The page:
What are Surfactants?

Surfactants, or surface active agents, are chemicals that lower the tension between water and solid surfaces, such as soil. They work by disrupting the strong cohesive forces between water molecules, reducing surface tension and improving wetting ability.

image 2
The left image demonstrates water beading on the surface due to its surface tension. The right photo shows water droplets with a surfactant added which breaks the surface tension and allows water to spread.

Surfactants not only aid water penetration into the soil but also promote even distribution throughout the soil profile. This benefits drought-stressed turf by improving water uptake by plant roots and ensuring a more uniform playing surface.
Imagine surfactants as bridges linking water-repellent soil particles with water molecules, facilitating the re-wetting of soil.

How will Surfactants help?

Surfactants are extensively utilized in the amenity turfgrass industry, particularly in maintaining golf courses and sports pitches to combat drought stress and water repellency issues. There are three main reasons for why using surfactants will help during spring and summer:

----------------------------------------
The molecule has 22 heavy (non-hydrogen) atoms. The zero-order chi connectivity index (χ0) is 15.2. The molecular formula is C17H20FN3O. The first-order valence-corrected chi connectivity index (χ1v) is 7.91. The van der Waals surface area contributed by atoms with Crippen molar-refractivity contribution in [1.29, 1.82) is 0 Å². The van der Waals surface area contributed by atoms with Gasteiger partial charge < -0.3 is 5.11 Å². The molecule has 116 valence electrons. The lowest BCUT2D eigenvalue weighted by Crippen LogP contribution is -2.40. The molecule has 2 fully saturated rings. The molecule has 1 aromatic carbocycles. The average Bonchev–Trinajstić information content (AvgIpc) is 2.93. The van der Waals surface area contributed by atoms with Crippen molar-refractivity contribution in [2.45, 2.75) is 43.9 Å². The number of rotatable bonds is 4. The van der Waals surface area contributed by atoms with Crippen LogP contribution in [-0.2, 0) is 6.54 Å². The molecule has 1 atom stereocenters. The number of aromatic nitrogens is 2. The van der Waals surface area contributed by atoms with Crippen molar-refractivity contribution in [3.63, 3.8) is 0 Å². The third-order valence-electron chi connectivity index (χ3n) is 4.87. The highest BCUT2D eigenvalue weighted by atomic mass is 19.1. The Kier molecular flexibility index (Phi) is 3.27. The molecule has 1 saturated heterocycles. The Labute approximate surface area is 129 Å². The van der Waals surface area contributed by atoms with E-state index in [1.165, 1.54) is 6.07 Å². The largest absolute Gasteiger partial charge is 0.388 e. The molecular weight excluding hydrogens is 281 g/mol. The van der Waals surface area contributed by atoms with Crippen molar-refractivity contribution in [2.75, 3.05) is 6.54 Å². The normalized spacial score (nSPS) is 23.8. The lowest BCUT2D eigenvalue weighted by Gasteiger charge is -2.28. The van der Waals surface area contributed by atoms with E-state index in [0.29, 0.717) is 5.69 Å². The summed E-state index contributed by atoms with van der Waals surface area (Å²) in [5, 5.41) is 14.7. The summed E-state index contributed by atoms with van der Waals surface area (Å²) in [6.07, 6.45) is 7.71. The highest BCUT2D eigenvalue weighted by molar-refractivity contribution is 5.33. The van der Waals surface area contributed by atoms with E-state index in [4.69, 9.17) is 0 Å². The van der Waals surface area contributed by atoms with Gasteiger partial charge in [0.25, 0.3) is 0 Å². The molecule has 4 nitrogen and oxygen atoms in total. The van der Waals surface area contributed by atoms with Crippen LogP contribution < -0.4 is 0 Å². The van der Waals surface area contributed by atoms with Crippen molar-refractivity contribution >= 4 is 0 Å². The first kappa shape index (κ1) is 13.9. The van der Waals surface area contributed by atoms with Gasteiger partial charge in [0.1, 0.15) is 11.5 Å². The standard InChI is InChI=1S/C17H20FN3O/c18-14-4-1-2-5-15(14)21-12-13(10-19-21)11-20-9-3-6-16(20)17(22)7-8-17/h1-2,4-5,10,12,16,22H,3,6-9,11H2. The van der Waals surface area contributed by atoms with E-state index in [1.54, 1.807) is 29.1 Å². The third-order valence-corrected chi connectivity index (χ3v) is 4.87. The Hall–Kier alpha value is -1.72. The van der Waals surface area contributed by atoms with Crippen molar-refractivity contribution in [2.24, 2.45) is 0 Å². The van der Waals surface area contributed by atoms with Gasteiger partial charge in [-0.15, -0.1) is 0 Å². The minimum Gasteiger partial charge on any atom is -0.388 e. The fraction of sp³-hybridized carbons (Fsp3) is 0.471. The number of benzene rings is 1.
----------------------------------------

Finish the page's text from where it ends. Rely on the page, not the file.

1. Improving water distribution in the rootzone, ensuring water penetrates the soil and is available to the plant’s entire root system.
  2. Temporarily overcoming soil water repellency by binding to organic coatings and water molecules, facilitating soil wetting.
  3. Allowing for reduced irrigation frequency and increased water use efficiency by promoting quick water penetration into the soil profile, minimizing water loss through evaporation or runoff.
image 4
Controlled environment drought studies on Lolium perenne. Left image is treated with water only. Right image is treated with a HITAS wetting agent.

HITAS Surfactant Range

• Agricultural Water Conservation Agents
• Penetrant Wetting Agent
• Fairway Wetting Agent
• Curative Wetting Agent
• Program Application Wetting Agent
• Dew Disperser
• Wetting Agent Granules
• Wetting Agent Hose End & Irrigation Tablets
• Adjuvants

HITAS has a range of expertise and can formulate a complete product offering relating to smart water use. For further information on our complete surfactant range please visit www.hitas.co.uk.

Introduction